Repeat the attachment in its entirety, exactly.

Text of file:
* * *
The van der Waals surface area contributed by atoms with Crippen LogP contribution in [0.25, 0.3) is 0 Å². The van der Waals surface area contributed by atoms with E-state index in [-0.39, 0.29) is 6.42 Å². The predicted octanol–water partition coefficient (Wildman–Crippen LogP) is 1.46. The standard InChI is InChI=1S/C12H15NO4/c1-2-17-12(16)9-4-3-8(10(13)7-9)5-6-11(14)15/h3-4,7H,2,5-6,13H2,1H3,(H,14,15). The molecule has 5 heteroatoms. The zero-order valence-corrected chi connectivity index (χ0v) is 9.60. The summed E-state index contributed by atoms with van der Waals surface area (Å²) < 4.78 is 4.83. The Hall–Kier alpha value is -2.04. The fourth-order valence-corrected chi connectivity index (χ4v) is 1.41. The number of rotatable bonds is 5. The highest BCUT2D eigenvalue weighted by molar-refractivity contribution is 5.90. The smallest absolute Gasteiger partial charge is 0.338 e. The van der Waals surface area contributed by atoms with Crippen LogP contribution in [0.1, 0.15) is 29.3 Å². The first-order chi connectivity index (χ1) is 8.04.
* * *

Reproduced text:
The van der Waals surface area contributed by atoms with Crippen LogP contribution in [0.25, 0.3) is 0 Å². The van der Waals surface area contributed by atoms with E-state index in [-0.39, 0.29) is 6.42 Å². The predicted octanol–water partition coefficient (Wildman–Crippen LogP) is 1.46. The standard InChI is InChI=1S/C12H15NO4/c1-2-17-12(16)9-4-3-8(10(13)7-9)5-6-11(14)15/h3-4,7H,2,5-6,13H2,1H3,(H,14,15). The molecule has 5 heteroatoms. The zero-order valence-corrected chi connectivity index (χ0v) is 9.60. The summed E-state index contributed by atoms with van der Waals surface area (Å²) < 4.78 is 4.83. The Hall–Kier alpha value is -2.04. The fourth-order valence-corrected chi connectivity index (χ4v) is 1.41. The number of rotatable bonds is 5. The highest BCUT2D eigenvalue weighted by molar-refractivity contribution is 5.90. The smallest absolute Gasteiger partial charge is 0.338 e. The van der Waals surface area contributed by atoms with Crippen LogP contribution in [0.1, 0.15) is 29.3 Å². The first-order chi connectivity index (χ1) is 8.04.